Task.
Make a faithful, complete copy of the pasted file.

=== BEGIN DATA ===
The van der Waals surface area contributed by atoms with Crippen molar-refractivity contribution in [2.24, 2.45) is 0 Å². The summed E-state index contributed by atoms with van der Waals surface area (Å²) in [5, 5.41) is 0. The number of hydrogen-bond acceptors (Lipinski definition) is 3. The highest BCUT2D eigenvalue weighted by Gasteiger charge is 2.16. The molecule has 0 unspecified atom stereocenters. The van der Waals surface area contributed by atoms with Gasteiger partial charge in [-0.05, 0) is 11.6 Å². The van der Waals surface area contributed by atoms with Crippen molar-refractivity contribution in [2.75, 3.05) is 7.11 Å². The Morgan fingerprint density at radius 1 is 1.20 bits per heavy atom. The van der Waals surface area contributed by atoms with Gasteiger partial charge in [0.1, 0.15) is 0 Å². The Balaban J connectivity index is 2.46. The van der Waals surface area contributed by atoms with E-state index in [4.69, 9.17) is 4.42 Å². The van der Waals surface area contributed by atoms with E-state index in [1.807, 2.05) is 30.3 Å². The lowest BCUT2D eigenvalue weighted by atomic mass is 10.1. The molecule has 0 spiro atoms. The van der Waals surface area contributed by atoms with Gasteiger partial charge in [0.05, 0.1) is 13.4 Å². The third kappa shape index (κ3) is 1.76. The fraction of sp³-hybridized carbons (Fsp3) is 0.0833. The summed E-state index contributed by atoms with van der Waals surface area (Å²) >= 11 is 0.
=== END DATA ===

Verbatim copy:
The van der Waals surface area contributed by atoms with Crippen molar-refractivity contribution in [2.24, 2.45) is 0 Å². The summed E-state index contributed by atoms with van der Waals surface area (Å²) in [5, 5.41) is 0. The number of hydrogen-bond acceptors (Lipinski definition) is 3. The highest BCUT2D eigenvalue weighted by Gasteiger charge is 2.16. The molecule has 0 unspecified atom stereocenters. The van der Waals surface area contributed by atoms with Gasteiger partial charge in [-0.05, 0) is 11.6 Å². The van der Waals surface area contributed by atoms with Crippen molar-refractivity contribution in [2.75, 3.05) is 7.11 Å². The Morgan fingerprint density at radius 1 is 1.20 bits per heavy atom. The van der Waals surface area contributed by atoms with Gasteiger partial charge in [0.1, 0.15) is 0 Å². The Balaban J connectivity index is 2.46. The van der Waals surface area contributed by atoms with E-state index in [4.69, 9.17) is 4.42 Å². The van der Waals surface area contributed by atoms with E-state index in [1.807, 2.05) is 30.3 Å². The lowest BCUT2D eigenvalue weighted by atomic mass is 10.1. The molecule has 0 spiro atoms. The van der Waals surface area contributed by atoms with Gasteiger partial charge in [0.05, 0.1) is 13.4 Å². The third kappa shape index (κ3) is 1.76. The fraction of sp³-hybridized carbons (Fsp3) is 0.0833. The summed E-state index contributed by atoms with van der Waals surface area (Å²) >= 11 is 0.